Share this article

print logo

Listening Post: Great New York Pianists Perform Great New York Songs and Mahler’s Tenth Symphony


Various Pianists, “Keys to the City: The Great New York Pianists Perform The Great New York Songs” (Roven) Are you ready for Letterman’s main man Paul Shaffer singing B.J. Thomas’ “Eyes of a New York Woman” with a vibrato that sounds like that of Shaffer and Letterman’s mutual friend Warren Zevon? How about Kander and Ebb’s original rock-’em, sock-’em demo performance of their song “New York, N.Y.”? And, get this, Leon Fleisher performing, with left hand alone, Earl Wild’s setting of Gershwin’s “The Man I Love?” It’s no surprise that Dick Hyman rhapsodizes “42nd Street” like a stride piano king. But you can’t help a feeling of discovery listening to Robbie Kondor play Leiber and Stoller’s “On Broadway” or Axel Tosca taking “The A-Train” through Spanish Harlem. Billy Stritch, Frank Owens, George Whitty, Mike Renzi and Glen Roven are not exactly household words among pianists, but when you consider those they’ve worked for, they are (try Liza Minnelli, Johnny Mathis, Grover Washington Jr., Mel Torme and Patti LuPone, respectively). This is a hugely unusual idea for a record that turns out to be as infectious as it is. Something like this “New York Piano Rama” by such professional nightclub and theater “music directors” should have been done long before. This is a rare and marvelous find. ŒŒŒ½ (Jeff Simon)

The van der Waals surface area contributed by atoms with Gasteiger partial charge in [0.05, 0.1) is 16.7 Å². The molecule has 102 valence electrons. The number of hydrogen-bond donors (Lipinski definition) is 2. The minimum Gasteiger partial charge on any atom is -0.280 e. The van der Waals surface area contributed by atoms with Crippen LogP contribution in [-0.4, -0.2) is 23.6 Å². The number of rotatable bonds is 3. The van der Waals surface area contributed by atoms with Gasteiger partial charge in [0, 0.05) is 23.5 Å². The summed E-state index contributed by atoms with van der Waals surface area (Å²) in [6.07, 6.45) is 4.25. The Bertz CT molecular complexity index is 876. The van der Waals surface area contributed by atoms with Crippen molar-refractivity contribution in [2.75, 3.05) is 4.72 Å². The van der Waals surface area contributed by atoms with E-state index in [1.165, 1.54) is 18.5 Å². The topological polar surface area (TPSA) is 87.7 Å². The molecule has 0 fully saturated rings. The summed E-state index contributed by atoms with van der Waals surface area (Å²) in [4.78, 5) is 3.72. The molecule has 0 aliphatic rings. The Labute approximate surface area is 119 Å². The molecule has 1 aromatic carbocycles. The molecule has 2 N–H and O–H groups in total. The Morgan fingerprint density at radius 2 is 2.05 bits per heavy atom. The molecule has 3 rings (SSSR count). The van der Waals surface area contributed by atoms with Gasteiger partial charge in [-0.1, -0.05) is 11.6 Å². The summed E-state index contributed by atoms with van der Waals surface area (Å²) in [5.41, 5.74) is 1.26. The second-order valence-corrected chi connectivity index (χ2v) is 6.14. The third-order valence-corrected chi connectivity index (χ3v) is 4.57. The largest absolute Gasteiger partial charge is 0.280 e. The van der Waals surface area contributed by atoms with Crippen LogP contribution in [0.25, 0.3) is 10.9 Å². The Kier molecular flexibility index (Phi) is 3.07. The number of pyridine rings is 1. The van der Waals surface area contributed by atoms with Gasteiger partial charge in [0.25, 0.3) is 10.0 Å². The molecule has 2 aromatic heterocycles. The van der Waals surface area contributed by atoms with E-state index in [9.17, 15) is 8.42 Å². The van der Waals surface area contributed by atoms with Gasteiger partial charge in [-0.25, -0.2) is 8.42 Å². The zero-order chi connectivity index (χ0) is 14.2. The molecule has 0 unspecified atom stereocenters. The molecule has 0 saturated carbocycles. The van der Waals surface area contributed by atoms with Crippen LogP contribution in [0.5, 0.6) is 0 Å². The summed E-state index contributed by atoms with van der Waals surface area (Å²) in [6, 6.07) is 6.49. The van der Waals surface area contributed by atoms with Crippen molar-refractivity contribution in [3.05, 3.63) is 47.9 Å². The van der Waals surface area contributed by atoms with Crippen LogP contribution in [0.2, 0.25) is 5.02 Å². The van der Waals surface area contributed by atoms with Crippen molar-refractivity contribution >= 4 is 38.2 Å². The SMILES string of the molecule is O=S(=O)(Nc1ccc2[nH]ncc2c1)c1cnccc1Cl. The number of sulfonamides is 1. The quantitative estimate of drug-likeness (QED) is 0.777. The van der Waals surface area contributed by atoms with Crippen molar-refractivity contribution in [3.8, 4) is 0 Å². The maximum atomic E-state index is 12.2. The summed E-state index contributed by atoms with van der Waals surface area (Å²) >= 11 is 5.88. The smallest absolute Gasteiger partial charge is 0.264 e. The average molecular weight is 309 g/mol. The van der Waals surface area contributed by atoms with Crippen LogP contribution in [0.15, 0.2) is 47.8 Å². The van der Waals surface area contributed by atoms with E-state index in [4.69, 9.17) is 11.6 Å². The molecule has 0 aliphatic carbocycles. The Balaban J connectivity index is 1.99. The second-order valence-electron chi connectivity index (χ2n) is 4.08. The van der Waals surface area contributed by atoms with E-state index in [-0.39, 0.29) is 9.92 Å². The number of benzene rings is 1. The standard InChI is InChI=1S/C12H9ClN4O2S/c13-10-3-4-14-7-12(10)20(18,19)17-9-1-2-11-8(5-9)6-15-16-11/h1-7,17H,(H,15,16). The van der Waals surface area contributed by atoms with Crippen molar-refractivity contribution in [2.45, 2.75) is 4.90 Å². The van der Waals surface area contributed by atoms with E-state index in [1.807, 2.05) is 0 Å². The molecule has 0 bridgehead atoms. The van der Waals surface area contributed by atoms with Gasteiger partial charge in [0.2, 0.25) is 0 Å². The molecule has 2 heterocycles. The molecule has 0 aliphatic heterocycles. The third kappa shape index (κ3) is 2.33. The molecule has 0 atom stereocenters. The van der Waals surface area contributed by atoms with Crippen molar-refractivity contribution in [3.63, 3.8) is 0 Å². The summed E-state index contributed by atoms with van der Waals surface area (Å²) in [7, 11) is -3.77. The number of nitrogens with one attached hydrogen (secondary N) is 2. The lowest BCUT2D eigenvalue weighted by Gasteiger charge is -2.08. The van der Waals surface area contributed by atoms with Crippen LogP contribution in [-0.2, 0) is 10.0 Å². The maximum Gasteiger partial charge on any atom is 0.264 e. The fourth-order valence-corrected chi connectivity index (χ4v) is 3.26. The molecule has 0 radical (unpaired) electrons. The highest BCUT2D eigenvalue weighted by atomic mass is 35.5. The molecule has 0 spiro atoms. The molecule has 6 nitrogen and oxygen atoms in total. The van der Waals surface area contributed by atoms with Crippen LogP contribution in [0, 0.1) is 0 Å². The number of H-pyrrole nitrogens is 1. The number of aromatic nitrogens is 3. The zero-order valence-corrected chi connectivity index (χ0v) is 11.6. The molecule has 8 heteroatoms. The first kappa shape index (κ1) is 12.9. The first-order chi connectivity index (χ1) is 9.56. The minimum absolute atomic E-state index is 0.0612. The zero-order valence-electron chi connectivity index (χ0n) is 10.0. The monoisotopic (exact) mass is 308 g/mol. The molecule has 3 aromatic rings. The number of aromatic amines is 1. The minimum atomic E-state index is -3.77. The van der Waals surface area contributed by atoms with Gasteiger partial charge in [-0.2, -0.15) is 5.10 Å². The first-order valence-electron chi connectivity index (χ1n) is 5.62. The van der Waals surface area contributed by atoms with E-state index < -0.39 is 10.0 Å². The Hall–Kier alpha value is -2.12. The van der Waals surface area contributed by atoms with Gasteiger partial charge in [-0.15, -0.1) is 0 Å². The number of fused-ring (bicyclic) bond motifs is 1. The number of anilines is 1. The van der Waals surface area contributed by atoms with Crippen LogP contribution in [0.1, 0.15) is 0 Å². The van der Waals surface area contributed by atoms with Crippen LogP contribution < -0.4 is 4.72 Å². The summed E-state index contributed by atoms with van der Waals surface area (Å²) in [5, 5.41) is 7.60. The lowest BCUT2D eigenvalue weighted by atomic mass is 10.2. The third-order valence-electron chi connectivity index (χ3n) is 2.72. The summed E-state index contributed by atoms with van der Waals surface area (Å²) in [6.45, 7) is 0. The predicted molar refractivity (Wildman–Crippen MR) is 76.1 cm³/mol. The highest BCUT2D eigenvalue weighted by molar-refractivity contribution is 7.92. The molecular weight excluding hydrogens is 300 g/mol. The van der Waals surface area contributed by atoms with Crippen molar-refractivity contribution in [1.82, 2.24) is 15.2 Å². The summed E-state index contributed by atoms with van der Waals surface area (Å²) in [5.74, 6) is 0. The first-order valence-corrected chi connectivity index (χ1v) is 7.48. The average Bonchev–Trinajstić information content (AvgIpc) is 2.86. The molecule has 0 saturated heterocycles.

Mahler, Symphony No. 10 performed by the Seattle Symphony Orchestra Conducted by Thomas Dausgaard (Seattle Symphony/Naxos). As everyone knows, there was no such thing as a polished and finished Symphony No. 10 by Gustave Mahler. There were three movements almost fully orchestrated, and as Paul Schiavo tells you in the notes to this disc, “others in short score, while some passages are left with only the melody. But the overall arc, the complex narrative, the contrasting emotions and the way it unfolds is (sic) entirely Mahler’s.” The history of what you’re hearing played with such attention and devotion by the Seattle Orchestra is fascinating: all the years Alma Mahler withheld it, the quarter of a century Mahler scholar Deryck Cooke worked on a performable version, the 44 pages of “new sketches supplied by Alma Mahler’s daughter.” It is, said Cooke, only a “practical performing version” of a great symphony we wish we had in polished form but which was never to be. In his fascinating contribution to the disc notes, the conductor tellingly informs us that Mahler wrote it just before forcing his wife to choose between him and her love, architect Walter Gropius. She chose Mahler who died not long after. And left us what would turn into this – an approximation of greatness with things that had never been heard in his works before. ŒŒŒ½ (Jeff Simon)